Many children start eating foods that contain a lot of sugar at a very young age. This causes a child’s taste buds to reduce their sensitivity, so normal food doesn’t seem appealing anymore. There are also foods that children shouldn’t eat because of the physiological characteristics of their body.
We at Bright Side decided to find out how to teach a child to eat healthy food and which seemingly healthy foods they shouldn’t eat at all
Juices are popular among children of different ages. They are convenient and come in bright packages. But this is where the advantages of packaged juice ends. A glass of juice contains 5-6 teaspoons of sugar. The dissolved sugar immediately gets absorbed into the bloodstream which is bad for the metabolism of carbohydrates.
The American Academy of Pediatrics recommends eating fruit instead of drinking juice. Thanks to the fiber in fruit, the juice is absorbed gradually. You could also try to get them to drink fresh squeezed juice or a smoothie
In order to choose a healthy yogurt, you need to read the ingredients. First, don’t buy the most dangerous yogurt products that are not stored in fridge, but on open shelves. Second, buy natural yogurts instead of sweet ones.
Yogurts with fruit contain a lot of sugar, fat, and calories which leads to children becoming overweight and increases their risk for getting diabetes.
Children before the age of 2 shouldn’t eat honey. This is not only about a possible allergic reaction but sometimes honey contains bacteria that can lead to a serious infectious disease called botulism.
4 Sweetened drinks
Almost all the hype around the health risks that soda poses is sadly true, and more so for kids. Drinking soda or cola increases their odds of developing type-2 diabetes and ending up obese. Not to mention the cavities they cause. Fruit drinks too can be just as bad as soda. Scientists say that if they aren’t made from 100 per cent juice, their nutritional worth is as low as soda. In any case, limit your child’s intake of packaged fruit juice, and encourage her to drink a lot of milk and water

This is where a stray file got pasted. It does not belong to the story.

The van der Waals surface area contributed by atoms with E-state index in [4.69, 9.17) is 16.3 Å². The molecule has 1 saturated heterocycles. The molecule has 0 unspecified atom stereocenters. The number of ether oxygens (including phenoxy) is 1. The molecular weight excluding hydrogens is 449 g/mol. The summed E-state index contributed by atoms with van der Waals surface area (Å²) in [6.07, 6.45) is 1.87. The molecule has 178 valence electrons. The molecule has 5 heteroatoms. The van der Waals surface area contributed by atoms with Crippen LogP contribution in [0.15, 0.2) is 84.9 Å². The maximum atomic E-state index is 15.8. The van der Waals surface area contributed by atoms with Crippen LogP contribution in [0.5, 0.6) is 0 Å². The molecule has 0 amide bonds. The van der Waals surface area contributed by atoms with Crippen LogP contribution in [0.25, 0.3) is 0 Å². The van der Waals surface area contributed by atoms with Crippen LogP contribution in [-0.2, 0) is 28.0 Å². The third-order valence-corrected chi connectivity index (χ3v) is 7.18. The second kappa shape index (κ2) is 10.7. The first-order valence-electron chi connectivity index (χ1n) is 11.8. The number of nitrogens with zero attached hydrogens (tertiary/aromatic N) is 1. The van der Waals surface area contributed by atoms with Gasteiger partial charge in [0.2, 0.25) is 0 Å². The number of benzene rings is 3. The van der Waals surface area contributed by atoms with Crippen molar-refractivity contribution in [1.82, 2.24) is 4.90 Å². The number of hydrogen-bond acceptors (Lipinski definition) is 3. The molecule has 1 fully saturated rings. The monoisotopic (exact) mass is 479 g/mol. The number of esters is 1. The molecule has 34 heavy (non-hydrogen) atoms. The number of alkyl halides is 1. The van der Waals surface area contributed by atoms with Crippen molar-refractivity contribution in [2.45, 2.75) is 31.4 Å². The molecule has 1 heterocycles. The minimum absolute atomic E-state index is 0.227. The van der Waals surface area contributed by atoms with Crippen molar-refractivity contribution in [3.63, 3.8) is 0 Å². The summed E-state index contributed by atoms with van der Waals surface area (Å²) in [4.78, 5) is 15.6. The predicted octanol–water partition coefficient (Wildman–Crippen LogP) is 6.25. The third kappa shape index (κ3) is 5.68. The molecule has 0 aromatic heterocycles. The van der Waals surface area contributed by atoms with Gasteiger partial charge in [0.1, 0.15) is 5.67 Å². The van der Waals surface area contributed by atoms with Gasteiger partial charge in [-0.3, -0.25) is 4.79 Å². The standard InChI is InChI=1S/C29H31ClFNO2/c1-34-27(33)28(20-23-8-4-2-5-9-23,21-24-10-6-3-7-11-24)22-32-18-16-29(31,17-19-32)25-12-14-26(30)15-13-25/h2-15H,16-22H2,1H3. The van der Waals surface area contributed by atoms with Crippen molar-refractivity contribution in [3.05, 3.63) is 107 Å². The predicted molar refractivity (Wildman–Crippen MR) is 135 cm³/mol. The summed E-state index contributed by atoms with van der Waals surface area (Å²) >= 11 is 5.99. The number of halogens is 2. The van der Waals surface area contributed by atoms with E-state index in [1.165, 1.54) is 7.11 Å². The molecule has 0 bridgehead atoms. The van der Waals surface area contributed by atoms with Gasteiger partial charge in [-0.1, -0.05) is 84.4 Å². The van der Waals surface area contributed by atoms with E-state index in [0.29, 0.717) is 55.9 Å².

Not only are noodles low on nutrition, they packed with a lot of sodium. Children between the ages of two and three should have no more than 1,000 milligrams of sodium per day, while for kids up to age eight, it shouldn’t exceed 1,200 mgs per day. However, a single serving of packed noodles or pasta has more than half of a child’s recommended limit.
While cheese is a fabulous source of calcium and protein, you need to watch your child’s portions. A slice of cheese can contain over 100 calories and 10 grams of fat, so regularly having more than that for a snack can add the numbers up fast. The daily recommended amount for dairy is two cups for age 2-3, and two-and-a-half cups for age 4-8. Just one-and-a-half ounces of cheese counts as one cup of the recommended amount of dairy.
7 French fries
With the mushrooming of fast food joints, french fries have befriended children’s taste buds more than ever. The problem with fries is not only do they have unhealthy trans fats and laoded with calories, it’s also easy to gobble too much of it at once. Fries are known to dominate the palate to an extent where the child may not really develop a taste for other vegetables. To rein junior in, try baking your fries at home or rustle up sweet potato fries, which are packed with fibre, vitamin C and potassium